HC Deb 19 October 1939 vol 352 cc1023-35
63. Mr. Rhys Davies

asked the Home Secretary whether he has now been able to satisfy himself that persons following other occupations have been appointed to air-raid precautions and other civil defence posts and thereby drawing two incomes at the same time; and whether he intends taking any action to abolish this practice?

Sir J. Anderson

As I stated in reply to the hon. Member's question on 5th October, persons are not ineligible for whole-time paid service in the air-raid precautions service merely because they are in receipt of an income from other sources, but they must be in a position to give whole-time service at such times and for such hours of duty as are required of them and to take the necessary training for their service. Inquiries into the cases which the hon. Member has brought to my notice are being made locally in order to make sure that these conditions are being observed, and as soon as they are completed I will communicate with him.

Mr. Davies

Is the right hon. Gentleman satisfied that a person employed during the day and earning an income in respect of that employment is really available for the whole of the night for this A.R.P. work? How is it that the right hon. Gentleman is accepting that as a matter of course?

Sir J. Anderson

I am not accepting anything as a matter of course. I am always prepared to look into anything that may be represented as verging on the unseemly, but I really cannot undertake to concern myself as a general rule with other sources of income that volunteers may enjoy or the financial condition of their household.

67. Brigadier-General Sir Ernest Makins

asked the Home Secretary whether, in view of the fact that they are paid with public money, he will issue instructions that all local authorities should compile lists of all their paid air-raid precautions workers and that these lists should be available for public inspection?

Sir J. Anderson

I would refer my hon. Friend to the reply which I gave on 5th October to a similar question by my hon. and gallant Friend the Member for the Chatham Division of Rochester (Captain Plugge).

Brigadier-General Sir Henry Croft

Will the right hon. Gentleman make it clear in any further declarations which may be necessary that there is no reflection by this House on the patriotic services of these people, who for two years have been training to fit themselves, but that it is purely and simply a question of economy?

Sir J. Anderson

I am making a statement on the subject at the end of questions.

68. Mr. Davidson

asked the Home Secretary whether he is now able to state the total number of voluntary air-raid precautions workers and the total number of paid air-raid precautions workers in Glasgow; and the total amount expended up to date on air-raid precautions salaries, wages and expenses?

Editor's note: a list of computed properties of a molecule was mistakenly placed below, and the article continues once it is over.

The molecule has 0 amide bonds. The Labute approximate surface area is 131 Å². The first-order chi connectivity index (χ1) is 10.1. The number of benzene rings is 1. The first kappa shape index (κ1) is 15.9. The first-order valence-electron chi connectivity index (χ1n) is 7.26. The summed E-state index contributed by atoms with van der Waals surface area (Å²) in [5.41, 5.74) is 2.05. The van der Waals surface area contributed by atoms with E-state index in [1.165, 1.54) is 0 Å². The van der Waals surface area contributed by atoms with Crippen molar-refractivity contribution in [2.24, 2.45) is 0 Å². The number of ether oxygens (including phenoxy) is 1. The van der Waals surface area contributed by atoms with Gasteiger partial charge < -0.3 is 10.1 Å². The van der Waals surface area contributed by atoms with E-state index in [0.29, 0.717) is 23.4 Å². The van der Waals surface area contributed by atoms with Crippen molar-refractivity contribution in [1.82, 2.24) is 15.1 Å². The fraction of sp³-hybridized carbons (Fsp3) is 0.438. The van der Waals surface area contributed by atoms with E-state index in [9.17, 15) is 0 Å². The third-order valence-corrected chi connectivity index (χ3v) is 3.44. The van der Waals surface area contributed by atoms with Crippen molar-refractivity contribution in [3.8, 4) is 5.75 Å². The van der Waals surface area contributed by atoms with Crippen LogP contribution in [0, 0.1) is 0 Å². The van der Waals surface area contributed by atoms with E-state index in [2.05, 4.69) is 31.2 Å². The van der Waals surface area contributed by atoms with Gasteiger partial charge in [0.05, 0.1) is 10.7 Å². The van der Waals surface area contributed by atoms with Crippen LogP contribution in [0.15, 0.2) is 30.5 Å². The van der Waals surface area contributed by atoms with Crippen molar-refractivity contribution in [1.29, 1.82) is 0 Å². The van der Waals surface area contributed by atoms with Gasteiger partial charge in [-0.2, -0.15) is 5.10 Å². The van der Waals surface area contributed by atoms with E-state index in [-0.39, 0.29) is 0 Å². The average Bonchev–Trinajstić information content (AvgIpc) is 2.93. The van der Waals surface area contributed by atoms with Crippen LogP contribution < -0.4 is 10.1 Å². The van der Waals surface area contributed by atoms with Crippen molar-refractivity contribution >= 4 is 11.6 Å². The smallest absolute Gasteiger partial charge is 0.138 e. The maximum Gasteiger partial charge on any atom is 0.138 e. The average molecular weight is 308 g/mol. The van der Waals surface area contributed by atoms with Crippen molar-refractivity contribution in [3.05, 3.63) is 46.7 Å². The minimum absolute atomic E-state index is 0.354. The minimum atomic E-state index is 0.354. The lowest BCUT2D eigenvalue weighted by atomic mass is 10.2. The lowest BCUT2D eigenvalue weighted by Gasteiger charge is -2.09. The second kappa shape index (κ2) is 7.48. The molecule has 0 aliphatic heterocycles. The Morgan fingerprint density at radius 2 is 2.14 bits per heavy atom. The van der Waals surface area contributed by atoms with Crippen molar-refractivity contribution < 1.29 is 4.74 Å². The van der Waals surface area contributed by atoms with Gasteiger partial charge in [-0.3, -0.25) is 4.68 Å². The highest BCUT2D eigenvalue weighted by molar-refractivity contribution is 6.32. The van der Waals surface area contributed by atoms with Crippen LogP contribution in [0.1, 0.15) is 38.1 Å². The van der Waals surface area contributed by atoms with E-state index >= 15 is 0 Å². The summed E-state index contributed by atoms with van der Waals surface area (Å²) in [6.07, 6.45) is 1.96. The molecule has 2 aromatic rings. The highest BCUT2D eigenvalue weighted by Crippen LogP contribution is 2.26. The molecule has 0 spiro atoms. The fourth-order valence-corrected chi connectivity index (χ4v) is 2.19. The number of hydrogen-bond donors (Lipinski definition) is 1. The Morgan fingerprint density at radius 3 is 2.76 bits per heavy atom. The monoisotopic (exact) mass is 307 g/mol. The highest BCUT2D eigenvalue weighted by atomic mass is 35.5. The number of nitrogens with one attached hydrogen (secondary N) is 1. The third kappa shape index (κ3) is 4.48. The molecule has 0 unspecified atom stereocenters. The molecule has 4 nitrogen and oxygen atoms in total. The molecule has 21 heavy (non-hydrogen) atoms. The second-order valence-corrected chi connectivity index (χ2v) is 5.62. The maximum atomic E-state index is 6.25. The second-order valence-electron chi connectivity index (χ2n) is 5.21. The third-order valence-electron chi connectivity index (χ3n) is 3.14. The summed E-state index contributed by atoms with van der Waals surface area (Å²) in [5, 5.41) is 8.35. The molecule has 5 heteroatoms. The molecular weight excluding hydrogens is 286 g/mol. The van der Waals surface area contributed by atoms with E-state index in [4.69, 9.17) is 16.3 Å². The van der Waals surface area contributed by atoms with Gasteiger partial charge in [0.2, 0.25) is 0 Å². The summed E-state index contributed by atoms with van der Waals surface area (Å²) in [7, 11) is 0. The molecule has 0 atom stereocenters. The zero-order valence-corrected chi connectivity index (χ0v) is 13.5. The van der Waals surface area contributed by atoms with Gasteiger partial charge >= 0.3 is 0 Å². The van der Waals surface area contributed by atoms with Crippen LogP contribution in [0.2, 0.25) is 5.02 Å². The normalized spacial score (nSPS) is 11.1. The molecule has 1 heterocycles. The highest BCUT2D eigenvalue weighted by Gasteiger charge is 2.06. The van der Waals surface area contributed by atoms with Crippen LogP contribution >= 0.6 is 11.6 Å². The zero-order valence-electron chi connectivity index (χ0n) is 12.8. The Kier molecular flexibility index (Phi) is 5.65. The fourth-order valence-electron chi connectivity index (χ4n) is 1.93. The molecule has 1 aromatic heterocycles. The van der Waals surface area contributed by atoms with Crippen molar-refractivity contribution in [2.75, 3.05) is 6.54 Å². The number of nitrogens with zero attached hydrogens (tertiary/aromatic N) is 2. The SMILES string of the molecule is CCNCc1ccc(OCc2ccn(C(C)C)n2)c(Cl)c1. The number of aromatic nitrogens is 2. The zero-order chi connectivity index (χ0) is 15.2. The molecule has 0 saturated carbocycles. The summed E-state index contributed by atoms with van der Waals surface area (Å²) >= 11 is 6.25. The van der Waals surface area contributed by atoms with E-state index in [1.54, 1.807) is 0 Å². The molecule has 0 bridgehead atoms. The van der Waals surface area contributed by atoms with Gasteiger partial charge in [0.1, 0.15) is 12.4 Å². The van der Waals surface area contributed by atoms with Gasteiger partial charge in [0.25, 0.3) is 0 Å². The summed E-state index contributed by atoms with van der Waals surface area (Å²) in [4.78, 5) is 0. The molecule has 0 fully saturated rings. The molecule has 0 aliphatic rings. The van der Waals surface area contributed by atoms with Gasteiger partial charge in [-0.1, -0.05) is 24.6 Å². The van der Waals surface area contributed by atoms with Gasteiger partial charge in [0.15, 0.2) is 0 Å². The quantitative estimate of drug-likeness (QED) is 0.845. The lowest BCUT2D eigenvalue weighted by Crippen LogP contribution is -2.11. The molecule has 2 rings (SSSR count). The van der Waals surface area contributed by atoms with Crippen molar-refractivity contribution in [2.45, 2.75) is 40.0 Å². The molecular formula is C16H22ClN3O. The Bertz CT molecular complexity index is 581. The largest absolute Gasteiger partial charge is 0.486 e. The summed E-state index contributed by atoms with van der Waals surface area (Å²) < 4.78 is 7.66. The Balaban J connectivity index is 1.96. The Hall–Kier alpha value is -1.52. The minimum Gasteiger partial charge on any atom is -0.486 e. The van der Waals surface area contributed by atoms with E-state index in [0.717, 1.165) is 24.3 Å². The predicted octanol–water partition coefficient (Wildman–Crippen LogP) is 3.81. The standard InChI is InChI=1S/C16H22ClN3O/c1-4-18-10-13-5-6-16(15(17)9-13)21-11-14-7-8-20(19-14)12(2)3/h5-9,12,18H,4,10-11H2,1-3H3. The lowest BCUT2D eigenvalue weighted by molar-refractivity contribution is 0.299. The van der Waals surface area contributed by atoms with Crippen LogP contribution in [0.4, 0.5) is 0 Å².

Sir J. Anderson

According to the returns furnished by the Glasgow Corporation there were, on an average, 5,077 paid whole-time volunteers employed in the air-raid precautions and fire services in September, their pay in that month amounting to £48,842. Up to date information as to the number of unpaid volunteers is not available.

Mr. Davidson

Referring to the last part of the Minister's reply, can he say if and when he will be able to get information as to the number of voluntary A.R.P. workers?

Sir J. Anderson

A return has been called for, and I hope it will be available very soon.

71. Sir W. Brass

asked the Home Secretary whether he contemplates putting the whole of the air-raid precautions personnel in the country into uniform; what would be the total number of persons involved; and the approximate cost per person?

Sir J. Anderson

Yes, Sir, and I am sending my hon. Friend a copy of the answer which I gave to the right hon. Member for South Hackney (Mr. H. Morrison) on 10th July last. I cannot in present circumstances give the total number of persons involved, but the estimated average cost per person is IIs.

Sir W. Brass

Is my right hon. Friend aware that this is a scandalous waste of money and that more than 1,000,000 people are involved? The Army cannot get material for uniforms and we ought not to give these uniforms to those in the A.R.P. services?

Sir J. Anderson

I am afraid that I cannot accept any of the statements just made by my hon. and gallant Friend. This is not a luxury uniform. It is a utility garment in the nature of an overall which will serve for the protection of the wearer's ordinary clothes, and the vast majority of the recipients will be unpaid part-time volunteers.

Sir W. Brass

Is the right hon. Gentleman aware that, according to a report from Leeds, the crest of the local authority is to be embroidered on these uniforms?

Mr. H. Morrison

Is the right hon. Gentleman aware that women ambulance drivers, for example, have to climb on and off all kinds of vehicles and are suffering very great inconvenience and dirtying their clothes as a result of this simple and inexpensive uniform not being available?

Sir J. Anderson

That was one of the main reasons for the decision taken in July, after many representations had been made and after the fullest consideration, to supply this uniform.

Sir William Davison

Is the right hon. Gentleman aware of the complaint that the uniforms and overcoats supplied to the ambulance drivers referred to are made of cotton, and will he make it clear that they are for the purpose of protecting clothing and are not meant really as warm wraps?